I hadn’t considered any wider interest in it. From a selfish matplotlib point of view, even if it was in say a scikit, we wouldn’t want to add an external dependency to the scikit so we would still need a copy of the source code within matplotlib anyway, just to do our interpolation for plotting purposes. The situation would be just like the delaunay code which exists in a scikit but we include it in the mpl source code to avoid the external dependency.

Once it is in mpl it is available for other projects to use if they wish, subject to the BSD-style license. There would be a question of who is responsible for maintaining it as I don’t particularly want to spread myself thinly on other open source projects when there are a lot of additions to mpl that I would like to do. There would be the danger for the other project of the reverse situation of our delaunay example, where we have code that needs improvement but it is essentially unmaintained, causing problems for users and embarrassment for developers.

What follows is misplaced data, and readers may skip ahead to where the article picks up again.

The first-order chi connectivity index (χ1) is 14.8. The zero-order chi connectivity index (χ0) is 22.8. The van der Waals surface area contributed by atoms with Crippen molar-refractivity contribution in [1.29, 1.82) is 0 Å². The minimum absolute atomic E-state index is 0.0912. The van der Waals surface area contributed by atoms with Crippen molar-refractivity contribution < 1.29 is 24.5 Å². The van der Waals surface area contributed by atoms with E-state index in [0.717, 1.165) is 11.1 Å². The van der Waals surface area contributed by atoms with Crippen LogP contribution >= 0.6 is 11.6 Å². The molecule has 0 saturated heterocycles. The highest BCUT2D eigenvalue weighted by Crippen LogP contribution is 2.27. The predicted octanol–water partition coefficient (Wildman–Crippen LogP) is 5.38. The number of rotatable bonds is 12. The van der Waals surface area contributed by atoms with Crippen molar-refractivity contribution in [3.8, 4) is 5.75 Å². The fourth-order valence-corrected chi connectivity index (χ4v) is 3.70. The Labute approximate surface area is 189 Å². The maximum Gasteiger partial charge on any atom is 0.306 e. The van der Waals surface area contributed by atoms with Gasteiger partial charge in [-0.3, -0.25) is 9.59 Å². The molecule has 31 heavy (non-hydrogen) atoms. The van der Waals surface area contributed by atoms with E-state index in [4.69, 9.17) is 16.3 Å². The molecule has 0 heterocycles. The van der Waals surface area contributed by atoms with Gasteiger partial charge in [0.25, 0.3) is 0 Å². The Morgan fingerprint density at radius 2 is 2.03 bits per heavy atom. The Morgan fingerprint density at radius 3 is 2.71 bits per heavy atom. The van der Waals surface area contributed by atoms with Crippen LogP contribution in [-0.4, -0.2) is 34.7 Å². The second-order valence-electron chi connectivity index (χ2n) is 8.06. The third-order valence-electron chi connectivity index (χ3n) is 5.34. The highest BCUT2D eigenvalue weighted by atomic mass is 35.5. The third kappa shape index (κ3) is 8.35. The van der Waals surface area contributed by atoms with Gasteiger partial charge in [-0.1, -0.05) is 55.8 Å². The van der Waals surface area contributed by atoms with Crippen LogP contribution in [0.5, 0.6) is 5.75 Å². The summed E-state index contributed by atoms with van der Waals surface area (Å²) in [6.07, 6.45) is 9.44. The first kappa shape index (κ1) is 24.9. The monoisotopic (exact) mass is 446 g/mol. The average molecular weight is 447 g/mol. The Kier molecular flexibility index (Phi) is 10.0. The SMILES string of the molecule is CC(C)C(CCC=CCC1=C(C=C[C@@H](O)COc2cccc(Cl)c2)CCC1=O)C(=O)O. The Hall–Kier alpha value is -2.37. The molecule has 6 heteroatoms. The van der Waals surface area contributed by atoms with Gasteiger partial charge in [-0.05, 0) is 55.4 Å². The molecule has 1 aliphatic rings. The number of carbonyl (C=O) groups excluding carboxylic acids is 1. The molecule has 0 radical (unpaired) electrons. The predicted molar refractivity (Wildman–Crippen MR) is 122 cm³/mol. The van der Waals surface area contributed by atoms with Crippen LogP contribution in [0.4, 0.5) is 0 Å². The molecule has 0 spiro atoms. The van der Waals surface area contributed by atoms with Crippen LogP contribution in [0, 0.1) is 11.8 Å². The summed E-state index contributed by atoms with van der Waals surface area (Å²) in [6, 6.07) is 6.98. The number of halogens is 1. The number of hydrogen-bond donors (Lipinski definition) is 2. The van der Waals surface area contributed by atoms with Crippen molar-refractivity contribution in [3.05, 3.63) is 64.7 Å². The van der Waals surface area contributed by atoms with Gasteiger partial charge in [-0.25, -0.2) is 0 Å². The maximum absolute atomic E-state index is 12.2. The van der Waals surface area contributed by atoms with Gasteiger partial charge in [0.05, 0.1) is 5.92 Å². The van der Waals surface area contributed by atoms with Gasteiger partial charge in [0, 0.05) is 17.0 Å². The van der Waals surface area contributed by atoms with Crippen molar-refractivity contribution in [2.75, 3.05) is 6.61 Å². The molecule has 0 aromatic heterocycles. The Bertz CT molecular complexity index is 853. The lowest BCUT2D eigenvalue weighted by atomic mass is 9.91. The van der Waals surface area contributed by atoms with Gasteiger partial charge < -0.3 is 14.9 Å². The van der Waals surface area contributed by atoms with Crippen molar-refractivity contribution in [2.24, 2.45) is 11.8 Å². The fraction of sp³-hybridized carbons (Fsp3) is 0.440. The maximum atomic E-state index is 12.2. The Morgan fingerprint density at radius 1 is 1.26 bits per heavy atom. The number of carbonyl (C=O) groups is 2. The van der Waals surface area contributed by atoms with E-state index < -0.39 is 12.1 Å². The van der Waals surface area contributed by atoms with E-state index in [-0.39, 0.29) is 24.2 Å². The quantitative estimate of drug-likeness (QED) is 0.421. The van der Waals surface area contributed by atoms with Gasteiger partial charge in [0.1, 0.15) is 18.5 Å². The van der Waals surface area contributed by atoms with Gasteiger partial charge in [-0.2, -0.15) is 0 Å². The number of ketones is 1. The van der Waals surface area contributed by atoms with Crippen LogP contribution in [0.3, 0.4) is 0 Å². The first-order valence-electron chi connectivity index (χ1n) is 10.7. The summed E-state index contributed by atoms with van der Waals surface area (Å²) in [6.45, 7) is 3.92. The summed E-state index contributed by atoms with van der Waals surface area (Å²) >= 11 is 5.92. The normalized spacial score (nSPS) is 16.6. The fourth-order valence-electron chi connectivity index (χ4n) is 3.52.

I have a C++ TriFinder class

that I could modify to work within matplotlib, and it is O(log N) so should

be faster than your version for typical use cases.

What algorithm does this use? Is the code open source and/or availabel

for other projects?

I’m working on a package for working with unstructured grids in

general, and also have a use for “what triangle is this point in” code

for other purposes – and I havne’t found a fast, robust code for this

yet.